• Conditional Rebate is a term that can apply to any rebate type coupled with a set of conditions.

 

  • Ship & Debit rebates are a special use case. They represent an off-invoice discount which camouflages the actual price, but Ship & Debit rebates are associated with a sale made through a stocking distributor.

 

Examples of channel management rebates:

 

1.Pay Rebates on Net or Pocket Price Points

In complex channel environments or when selling to large customers, a supplier may have multiple rebate programs on every transaction. The best practice is to pay rebates not on invoice price, but on pocket price.

 

2. Indirect Customer Rebates

Indirect customer rebates, sometimes called end-user rebates, are between a supplier and an indirect customer. Meaning the seller never invoices this customer. Despite selling through the channel the seller recognises the major end-users, the supplier’s indirect customers, and wants to reward the specific end-user despite not having a billing relationship with that customer.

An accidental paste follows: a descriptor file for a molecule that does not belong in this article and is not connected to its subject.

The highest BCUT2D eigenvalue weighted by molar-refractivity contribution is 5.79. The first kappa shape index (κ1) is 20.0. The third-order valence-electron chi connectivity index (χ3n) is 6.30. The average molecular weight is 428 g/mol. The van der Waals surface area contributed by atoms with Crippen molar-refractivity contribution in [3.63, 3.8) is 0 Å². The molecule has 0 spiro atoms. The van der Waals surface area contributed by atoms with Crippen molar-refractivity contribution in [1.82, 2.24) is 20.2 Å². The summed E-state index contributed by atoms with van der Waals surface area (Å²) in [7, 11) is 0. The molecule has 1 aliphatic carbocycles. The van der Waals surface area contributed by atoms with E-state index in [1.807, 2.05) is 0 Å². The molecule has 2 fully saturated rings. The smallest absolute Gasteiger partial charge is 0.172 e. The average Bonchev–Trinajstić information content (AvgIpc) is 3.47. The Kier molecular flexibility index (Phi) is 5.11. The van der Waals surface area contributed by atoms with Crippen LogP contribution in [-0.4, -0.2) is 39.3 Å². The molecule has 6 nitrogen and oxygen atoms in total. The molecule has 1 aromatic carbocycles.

Indirect Customer rebates are an effective tool for maintaining a supply relationship with an end-user and driving mix and volume objectives, despite the absence of a relationship. In most cases, Indirect Customer rebates take the form of a check, in lieu of a credit point, which would be the case when a billing relationship exists. The servicing of “national accounts” often involves rebates of this kind.

 

Indirect Customer rebates and Ship & Debit rebates often apply to the same transaction.

 

3. Price Masking Rebates